In New York City, such poverty indices relative to minority families and children are most likely to be found in Districts 1, 4, 5 and 6 in Manhattan; in Districts 7, 8, 9, 9, 10, and 12 in the Bronx; in Districts 16, 17, 19, 23 and 32 in Brooklyn. these districts contain schools with some of the worst academic achievement test scores in the nation.

The poverty statistics have actually increased in percentages and in actual real numbers since the 1990 Census. Congressional Republican Reform has exacerbated them as a result of the taking away of compensatory poverty entitlements, such as food-stamps, welfare and medicaid benefits, from the poor. Poverty effects have intensified over-enrollment and placement, into Special Education, of families living below poverty levels, from homes of teenage mothers with or without husbands, from divorced parents, from parents who are minimally educated, and from homes where they are "latchkey."

Without adequate kindergarten and early intervention resources as compensatory mechanisms, the public school system has tended to be overwhelmed with children from these very poor socio-economic environments. Clearly, poverty indices are correlated with placements into special education if statistically modeled.

In 1984, the comparative statistics for all children living in poverty was about 25%. Out of this, 50% African-American children lived in poverty, 40% Latino children lived under similar circumstances (Education Week, 1986).

White families tend to live in suburbia distributed between upper to middle class incomes. Black families tend to live in urban America distributed within middle to low income milieux.

This means that together with the shrinking pool of potential white school children in urban areas, a greater number of white school children would tend to attend school in suburbia.

Black families, on the other hand, tend to live in the urban areas, for socio-economic reasons, where the tax base has shrunk in corresponding relationship with proportional flight of the white economic tax base.

This means that there is much less public money available for child welfare agencies to cater to children's problems at source particularly for those school systems with large concentrations of minority school children, most often African-American children.

This would tend to intensify the problem of innapropriate enrollment increases in special education in the urban areas to the detriment of African-American children particularly when children's welfare agencies are under-funded and are inadequate to deal with its overwhelming clientele. Intensifying the problem is a corresponding relationship between poverty and placement which we have noted already.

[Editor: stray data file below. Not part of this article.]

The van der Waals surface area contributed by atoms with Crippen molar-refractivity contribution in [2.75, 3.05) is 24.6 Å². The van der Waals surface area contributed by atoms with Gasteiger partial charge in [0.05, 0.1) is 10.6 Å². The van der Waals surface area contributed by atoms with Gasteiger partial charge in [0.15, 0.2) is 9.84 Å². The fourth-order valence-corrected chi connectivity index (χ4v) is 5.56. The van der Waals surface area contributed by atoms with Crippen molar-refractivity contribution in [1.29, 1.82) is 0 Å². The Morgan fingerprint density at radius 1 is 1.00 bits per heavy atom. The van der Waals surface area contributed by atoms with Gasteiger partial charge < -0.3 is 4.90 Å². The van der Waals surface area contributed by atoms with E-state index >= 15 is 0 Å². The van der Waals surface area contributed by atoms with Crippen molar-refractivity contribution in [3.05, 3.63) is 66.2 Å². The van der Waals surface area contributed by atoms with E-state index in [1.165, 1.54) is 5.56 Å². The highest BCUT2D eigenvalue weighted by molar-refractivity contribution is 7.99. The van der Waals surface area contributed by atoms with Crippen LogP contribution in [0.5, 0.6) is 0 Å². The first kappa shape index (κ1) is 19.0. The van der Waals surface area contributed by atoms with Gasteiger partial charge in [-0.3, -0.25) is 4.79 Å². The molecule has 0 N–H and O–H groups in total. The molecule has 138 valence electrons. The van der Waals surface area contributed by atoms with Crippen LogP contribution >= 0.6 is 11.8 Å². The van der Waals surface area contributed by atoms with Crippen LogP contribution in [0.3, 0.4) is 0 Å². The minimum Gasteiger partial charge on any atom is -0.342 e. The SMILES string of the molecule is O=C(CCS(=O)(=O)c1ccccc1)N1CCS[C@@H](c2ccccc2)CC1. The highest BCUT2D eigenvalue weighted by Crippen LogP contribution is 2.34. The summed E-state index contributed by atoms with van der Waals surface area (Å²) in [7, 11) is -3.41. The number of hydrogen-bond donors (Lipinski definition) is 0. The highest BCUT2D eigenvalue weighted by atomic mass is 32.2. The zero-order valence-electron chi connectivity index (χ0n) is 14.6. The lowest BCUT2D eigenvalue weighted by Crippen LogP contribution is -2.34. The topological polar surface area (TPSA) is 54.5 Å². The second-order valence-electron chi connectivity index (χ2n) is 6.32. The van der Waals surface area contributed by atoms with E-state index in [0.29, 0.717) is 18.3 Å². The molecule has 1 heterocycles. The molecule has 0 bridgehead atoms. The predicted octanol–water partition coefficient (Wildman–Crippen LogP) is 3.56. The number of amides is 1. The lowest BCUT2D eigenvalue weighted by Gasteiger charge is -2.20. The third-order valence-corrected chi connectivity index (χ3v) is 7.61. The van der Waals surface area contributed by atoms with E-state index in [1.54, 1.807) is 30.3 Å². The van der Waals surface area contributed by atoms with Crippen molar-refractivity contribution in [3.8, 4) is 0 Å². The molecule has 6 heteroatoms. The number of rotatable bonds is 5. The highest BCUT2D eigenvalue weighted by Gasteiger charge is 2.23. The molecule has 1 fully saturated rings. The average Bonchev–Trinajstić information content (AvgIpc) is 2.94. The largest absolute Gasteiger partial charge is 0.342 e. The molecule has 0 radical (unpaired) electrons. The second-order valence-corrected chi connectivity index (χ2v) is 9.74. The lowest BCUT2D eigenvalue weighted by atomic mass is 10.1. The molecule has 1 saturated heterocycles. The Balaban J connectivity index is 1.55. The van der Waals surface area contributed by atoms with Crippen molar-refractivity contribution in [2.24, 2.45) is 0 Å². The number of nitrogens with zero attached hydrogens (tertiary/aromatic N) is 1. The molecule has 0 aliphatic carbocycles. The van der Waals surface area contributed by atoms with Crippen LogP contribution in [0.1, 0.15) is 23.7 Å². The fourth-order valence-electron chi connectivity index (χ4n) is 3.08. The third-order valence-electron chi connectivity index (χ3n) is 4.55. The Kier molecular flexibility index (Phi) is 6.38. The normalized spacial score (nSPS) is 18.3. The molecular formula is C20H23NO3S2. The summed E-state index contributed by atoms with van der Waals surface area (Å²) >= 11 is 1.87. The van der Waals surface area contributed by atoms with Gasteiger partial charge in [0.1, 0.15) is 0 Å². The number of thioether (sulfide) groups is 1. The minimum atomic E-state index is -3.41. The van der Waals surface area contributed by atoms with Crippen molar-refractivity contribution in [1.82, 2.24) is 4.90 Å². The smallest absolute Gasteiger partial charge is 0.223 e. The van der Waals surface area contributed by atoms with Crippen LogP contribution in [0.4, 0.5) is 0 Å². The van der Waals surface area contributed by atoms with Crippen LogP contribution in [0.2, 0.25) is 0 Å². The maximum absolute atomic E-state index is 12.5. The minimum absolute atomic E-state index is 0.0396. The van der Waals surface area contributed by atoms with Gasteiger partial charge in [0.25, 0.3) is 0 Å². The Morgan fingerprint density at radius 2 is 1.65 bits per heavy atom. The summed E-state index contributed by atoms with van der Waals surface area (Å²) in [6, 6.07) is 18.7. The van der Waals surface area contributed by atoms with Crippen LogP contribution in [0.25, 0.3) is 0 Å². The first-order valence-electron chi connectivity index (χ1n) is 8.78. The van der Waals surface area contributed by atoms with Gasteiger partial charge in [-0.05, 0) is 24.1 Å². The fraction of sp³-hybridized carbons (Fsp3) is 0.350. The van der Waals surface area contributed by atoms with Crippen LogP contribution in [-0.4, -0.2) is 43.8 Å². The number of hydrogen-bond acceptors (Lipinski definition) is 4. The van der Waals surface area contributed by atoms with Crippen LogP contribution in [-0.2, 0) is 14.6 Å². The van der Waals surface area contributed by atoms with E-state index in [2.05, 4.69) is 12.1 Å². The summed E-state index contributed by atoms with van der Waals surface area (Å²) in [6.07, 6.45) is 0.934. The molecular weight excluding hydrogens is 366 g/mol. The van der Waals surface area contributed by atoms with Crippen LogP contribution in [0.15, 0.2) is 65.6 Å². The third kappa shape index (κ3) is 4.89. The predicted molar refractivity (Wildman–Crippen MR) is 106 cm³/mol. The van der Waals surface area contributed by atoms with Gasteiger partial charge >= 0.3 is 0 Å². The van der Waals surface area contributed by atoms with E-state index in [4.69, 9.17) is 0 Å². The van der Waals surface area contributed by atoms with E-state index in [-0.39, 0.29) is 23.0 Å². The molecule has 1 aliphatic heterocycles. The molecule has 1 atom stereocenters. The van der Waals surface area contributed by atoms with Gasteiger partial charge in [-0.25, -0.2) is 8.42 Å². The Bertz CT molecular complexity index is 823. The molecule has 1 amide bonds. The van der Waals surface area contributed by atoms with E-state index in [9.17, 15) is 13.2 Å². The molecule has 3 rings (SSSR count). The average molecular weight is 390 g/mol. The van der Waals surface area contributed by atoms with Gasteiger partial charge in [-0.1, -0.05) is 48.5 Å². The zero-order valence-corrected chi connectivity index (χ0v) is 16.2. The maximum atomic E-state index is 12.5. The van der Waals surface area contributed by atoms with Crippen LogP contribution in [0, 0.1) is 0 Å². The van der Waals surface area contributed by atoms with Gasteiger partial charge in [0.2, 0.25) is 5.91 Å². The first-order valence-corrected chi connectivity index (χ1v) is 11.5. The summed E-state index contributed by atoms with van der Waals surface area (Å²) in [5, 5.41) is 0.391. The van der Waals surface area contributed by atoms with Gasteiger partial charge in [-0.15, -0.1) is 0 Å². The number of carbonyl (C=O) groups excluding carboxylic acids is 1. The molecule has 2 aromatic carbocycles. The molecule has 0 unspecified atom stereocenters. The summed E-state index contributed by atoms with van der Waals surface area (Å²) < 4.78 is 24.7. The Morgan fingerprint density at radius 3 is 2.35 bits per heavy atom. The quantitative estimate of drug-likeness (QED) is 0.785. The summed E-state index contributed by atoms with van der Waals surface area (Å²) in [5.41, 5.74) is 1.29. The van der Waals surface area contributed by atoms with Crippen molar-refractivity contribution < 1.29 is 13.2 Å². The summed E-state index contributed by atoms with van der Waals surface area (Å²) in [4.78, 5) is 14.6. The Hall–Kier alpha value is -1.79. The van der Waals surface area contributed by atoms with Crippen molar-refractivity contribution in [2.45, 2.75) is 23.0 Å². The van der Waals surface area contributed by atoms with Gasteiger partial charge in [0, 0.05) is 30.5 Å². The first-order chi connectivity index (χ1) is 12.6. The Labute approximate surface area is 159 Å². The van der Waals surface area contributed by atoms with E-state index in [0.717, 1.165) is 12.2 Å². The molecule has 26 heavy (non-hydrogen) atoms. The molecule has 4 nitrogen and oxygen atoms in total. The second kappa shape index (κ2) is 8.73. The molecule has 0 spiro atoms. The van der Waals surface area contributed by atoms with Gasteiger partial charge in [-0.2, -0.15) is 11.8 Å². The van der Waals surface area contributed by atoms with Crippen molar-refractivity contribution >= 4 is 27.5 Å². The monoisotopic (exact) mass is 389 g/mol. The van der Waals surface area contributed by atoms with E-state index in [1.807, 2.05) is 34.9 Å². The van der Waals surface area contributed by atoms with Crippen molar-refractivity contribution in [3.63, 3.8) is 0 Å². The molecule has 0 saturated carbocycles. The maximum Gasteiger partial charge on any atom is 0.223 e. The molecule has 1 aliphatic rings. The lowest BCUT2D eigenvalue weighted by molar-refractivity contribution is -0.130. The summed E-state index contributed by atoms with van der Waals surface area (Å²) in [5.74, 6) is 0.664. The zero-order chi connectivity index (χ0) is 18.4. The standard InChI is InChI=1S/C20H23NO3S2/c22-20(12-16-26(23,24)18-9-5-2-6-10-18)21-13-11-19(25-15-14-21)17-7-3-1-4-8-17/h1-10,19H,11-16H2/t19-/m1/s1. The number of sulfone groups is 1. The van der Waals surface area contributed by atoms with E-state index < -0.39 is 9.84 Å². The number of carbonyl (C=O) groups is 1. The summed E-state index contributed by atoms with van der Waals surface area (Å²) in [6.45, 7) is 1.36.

US Department of Education data statistics show that in over 80% of the states in the union, "black students are over-represented in special education programs" (Education Week, 1986, p. 48) relative to their actual percentages in the aggregate student population in public schools.

This is more likely to occur even when black children are, in fact, a tiny minority in predominantly white school districts; that is, regardless of their actual numbers in the school population and household demographics like aggregate family income and aggregate family education levels (Education Week, 1986, p. 48). But let us see what is happening in the urban areas with a shrunken tax base.

By 1993, there were 5 million students in Special Education across the US, about 2% of the aggregate population of the US, and 10% of aggregate student enrollment in all public schools. In 1997, these statistics have increased in spite of efforts to contain the increasing statistical numbers by principles of inclusion and mainstreaming. Mostly, these statistics consist of increasing numbers of minority children being placed into Special Education by inappropriate referrals.

Many of these children attend relatively poor schools. Their medical, psychological and social dysfunctions are not properly evaluated and treated quickly. Such children are referred into Special Education as the place with adequately funded resources to manage these problems. In addition, many of them are placed into Special Education on the basis of culturally-biased IQ tests or testing criteria with no immediate validity to ecological and intervening environmental influences.

In New York City, we have said that some of these poorly-rated schools are mostly concentrated in the poorest communities of blacks and Hispanics. A recent report (The Industrial Areas Foundation & Public Education Association, 1997; Cf., The Newsday, 19 March 1997, p. A28) statistically assesses and paints a picture of distressing and very gloomy graduation rates, of low standardized test results and general education mediocrity in these New York City School Districts.